Food Fishes - The Mackerel, Salmon, And Others
Mackerel And Other Food Fishes
Various members of the Mackerel fish species are important food fishes. From this fish family comes the common mackerel of the Atlantic Ocean, and also the tunas, bluefish, bonitos, yellowtails, Pacific mackerels and albacores. We consume all of these types as fresh fish, with the exception of the tunas which are popular as canned fish.
Another useful group includes the flat fish, such as flounders and halibuts. We get these from both the Atlantic Ocean and Pacific Ocean. In the past, it was not unusual for some halibuts to weigh as much as five hundred pounds. The Flounders are much smaller.
Aside from their importance as food, flat fish (turbots) are interesting because of their habits and peculiar body form.As adults they habitually lie on the bottom, on their sides, and always with the same side of the body upward.
Now, early in life these fish have eyes in normal position, one on each side of the head. However, one eye gradually changes position until it has joined the other eye on the side of the head that is upward or directed to the light. For a more detailed description of this phenomenon check out my previous article.
In thinking about food and game fish we are scarcely likely to overlook the salmon family. I've written in the past more extensively about salmon, but did want to mention how important they have become as a food fish. Several members of this fish group live in fresh water, including certain species of trout and the whitefish of the Great Lakes.
However our principal interest is likely to center upon those species that spend most of their lives int he ocean, but ascend streams to spawn. They are the species that provide us with our canned salmon, once plentiful and inexpensive, but now a definite luxury since the fish have become scarcer and more popular.
Other Food Fishes
There are, of course, many other food and game fishes that are important. Sea basses furnish both sport and food. Tarpon are highly prized in southern waters by fishermen who prefer a fish that will put up a good fight. From the warmer seas come such food types as the Pompano and the Snappers, each variety having its champions among people who like to eat fish.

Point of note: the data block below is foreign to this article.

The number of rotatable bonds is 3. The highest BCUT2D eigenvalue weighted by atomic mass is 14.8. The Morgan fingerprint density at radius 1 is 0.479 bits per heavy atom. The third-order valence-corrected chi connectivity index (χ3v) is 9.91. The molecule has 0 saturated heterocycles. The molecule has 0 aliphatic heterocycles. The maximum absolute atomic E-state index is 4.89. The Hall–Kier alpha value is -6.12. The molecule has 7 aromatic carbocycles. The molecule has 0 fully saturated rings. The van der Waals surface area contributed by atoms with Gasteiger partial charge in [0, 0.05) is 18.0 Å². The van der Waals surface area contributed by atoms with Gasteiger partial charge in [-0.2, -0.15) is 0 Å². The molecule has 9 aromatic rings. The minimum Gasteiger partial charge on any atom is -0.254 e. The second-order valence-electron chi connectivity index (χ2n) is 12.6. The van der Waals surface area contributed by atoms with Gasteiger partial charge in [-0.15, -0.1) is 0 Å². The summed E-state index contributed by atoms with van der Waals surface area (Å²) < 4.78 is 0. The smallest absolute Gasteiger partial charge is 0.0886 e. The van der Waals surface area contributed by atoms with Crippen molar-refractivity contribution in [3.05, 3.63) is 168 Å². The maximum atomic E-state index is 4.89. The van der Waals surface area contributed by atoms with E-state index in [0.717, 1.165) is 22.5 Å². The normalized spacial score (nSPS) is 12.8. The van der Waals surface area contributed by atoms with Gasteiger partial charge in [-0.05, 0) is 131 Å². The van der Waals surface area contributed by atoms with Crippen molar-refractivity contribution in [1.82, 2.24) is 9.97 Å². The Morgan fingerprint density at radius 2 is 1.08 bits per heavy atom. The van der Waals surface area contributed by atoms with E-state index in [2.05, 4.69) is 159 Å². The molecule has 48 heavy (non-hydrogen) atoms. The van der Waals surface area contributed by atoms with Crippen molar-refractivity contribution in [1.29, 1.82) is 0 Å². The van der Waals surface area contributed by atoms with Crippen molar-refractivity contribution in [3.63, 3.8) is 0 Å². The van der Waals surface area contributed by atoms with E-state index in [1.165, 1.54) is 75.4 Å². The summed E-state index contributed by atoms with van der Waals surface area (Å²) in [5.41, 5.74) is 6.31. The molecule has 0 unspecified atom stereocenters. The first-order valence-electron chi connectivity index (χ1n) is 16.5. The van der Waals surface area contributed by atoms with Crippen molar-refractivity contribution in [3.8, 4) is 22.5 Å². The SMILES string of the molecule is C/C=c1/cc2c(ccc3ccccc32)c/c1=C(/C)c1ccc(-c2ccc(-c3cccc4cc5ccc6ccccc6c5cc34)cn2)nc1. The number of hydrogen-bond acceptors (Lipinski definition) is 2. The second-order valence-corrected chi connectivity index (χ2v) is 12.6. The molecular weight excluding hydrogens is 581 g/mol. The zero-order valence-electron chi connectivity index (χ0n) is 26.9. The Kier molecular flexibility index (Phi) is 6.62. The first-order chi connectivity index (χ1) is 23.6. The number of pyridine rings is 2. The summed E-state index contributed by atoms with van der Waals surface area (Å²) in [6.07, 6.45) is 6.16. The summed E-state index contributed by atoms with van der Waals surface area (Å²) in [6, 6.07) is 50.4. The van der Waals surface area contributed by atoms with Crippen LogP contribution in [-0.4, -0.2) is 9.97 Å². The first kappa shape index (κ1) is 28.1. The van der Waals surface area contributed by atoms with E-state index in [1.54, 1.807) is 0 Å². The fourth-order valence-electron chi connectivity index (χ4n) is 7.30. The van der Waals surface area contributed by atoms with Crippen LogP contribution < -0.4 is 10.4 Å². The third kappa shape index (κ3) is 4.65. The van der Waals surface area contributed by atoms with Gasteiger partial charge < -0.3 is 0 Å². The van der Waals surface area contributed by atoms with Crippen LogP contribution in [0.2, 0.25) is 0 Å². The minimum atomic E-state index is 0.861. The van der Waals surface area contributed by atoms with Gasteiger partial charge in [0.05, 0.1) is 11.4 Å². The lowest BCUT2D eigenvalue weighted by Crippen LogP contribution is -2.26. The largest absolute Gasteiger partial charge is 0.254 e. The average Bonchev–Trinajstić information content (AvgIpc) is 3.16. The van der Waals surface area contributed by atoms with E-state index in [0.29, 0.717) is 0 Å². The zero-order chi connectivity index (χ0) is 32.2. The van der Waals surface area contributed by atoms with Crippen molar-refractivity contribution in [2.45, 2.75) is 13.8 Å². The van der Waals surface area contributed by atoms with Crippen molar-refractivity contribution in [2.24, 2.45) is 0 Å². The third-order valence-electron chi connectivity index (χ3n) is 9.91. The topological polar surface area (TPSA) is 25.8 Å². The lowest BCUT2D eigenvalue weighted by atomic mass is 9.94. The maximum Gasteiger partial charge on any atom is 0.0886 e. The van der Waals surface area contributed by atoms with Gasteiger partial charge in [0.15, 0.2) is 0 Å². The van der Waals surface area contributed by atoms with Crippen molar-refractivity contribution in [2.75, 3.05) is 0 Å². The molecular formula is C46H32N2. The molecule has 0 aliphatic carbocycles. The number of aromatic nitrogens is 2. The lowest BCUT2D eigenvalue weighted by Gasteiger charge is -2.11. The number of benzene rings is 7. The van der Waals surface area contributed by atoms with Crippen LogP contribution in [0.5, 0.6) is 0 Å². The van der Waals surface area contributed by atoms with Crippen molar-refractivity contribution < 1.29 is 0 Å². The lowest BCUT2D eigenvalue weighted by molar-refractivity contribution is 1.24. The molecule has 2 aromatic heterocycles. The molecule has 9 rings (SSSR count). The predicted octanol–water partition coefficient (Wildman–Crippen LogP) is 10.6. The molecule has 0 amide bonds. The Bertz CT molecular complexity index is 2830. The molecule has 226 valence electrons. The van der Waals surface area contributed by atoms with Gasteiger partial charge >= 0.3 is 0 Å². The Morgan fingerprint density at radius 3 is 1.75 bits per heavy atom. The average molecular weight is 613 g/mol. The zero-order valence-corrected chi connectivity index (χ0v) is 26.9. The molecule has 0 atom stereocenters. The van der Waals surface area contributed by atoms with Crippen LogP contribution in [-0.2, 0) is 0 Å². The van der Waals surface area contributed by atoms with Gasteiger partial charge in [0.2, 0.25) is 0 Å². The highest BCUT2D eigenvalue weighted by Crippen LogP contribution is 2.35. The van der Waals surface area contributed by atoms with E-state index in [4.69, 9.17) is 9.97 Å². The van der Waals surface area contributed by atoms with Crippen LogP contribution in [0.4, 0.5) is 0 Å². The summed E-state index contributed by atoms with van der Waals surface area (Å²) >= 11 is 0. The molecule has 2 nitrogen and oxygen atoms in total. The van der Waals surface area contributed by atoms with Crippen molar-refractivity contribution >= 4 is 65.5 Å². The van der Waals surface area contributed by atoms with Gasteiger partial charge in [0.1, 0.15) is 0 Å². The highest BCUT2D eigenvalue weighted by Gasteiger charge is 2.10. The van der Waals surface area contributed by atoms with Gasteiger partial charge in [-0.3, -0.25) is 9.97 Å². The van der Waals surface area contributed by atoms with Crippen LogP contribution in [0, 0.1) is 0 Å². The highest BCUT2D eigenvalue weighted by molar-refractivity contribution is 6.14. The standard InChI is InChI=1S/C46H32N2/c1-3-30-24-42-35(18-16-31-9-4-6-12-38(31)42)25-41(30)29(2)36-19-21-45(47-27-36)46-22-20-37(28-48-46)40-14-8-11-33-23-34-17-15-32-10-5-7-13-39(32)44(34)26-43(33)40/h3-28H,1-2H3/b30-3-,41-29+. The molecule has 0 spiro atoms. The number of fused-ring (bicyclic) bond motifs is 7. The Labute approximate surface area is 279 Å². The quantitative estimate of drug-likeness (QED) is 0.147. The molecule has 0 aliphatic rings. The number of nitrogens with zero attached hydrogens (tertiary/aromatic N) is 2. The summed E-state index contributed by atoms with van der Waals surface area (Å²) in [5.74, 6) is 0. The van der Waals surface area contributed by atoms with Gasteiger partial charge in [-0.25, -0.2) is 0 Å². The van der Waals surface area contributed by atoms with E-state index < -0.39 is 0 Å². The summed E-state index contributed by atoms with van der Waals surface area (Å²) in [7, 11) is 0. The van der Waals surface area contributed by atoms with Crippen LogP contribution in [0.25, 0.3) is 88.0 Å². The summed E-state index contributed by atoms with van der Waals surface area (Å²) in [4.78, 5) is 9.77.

We also shouldn't forget Swordfish, which are much sought for sport, and more importantly, because we use them as food. They grow to large weights and are noted for their speed in the water and for their fighting ability.
A swordfish has a very long, pointed upper jaw -- hence the word "sword." When harpooned, which is the preferred way of capturing these big surface dwellers, the swordfish has been known to turn upon its pursuers, driving the sword through the bottom of the fisherman's boat, and even sinking it.
Sailfish are related types, well known to the sportsmen. The back fin of a sailfish is very large, and sail-like in appearance, hence their name. There is a sword, as in the case of the swordfish. Sailfish live in the warmer seas, and they, too, are rapid swimmers. They sometimes are over ten feet long. When hooked by fishermen, they often leap clear out of the water, which is quite a sight.
In case you missed it in elementary geography, the Sargasso Sea is located in the North Atlantic Ocean.
Eels Who Once A Great Mystery To Mankind
Although they look rather like serpents, eels are really bony fish and are fairly important food fishes, too, especially to Europeans. However, the really interesting thing about the common eel was the mystery that surrounded its comings and going for centuries. It was a puzzle to Aristotle, one of the earliest students of animals. Young eels were seen to come in from the sea, and to ascend fresh water streams to take up their abode. He wondered where did they come from?
Aristotle seemed to believe that eels did not come from eggs, but from unknown materials at the bottom of the sea. During medieval times, some Europeans came out with another idea -- that pieces of hair from the tails of horses, when placed in the water, would develop into eels! Of course such a notion was sheer nonsense.
Of course, now man knows that each year mature eels from the rivers of North America and Europe go down to the sea. They begin a long journey to the portion of the Atlantic Ocean known as the Sargasso Sea.
Here the eggs are laid, apparently at some distance beneath the surface. When they hatch, the young are not very eel like in appearance. Rather, they are just about transparent and more like a standard fish in form.
They begin a long journey, some of them toward Europe and some toward North America. The trip to Europe covers about three thousand miles and it takes the eels three years to make the journey. The North American eels have a route only about one thousand miles long, and they make it in a single year.
By the time the eels reach their future fresh water homes they are eel-like in appearance. They now live in streams or lakes until they become mature and are ready for the long pilgrimage back to the Sargasso Sea.
The eel I've been describing above is the common eel and should not be confused with the Conger eel, a much larger type which spends its entire life in the sea. Like other eels, the
Conger is snakelike in form, and its large size and ferocious nature make it a respected antagonist. Some of the myths about sea serpents or sea monsters may have their origins in the sightings of large Conger eels.
If You'd Like To Know More!
- Atlantic Mackerel - Status of Fishery Resources off the Northeastern US
- Fish : Sharks, Stingrays, Eels, Piranha : Animal Planet
Dive into Animal Planet.com's ultimate guide to Fish. Meet sharks, stingrays, eels, piranha and more. Learn amazing facts, see stunning pictures, watch incredible video, explore engaging interactives and much more. What are you waiting for?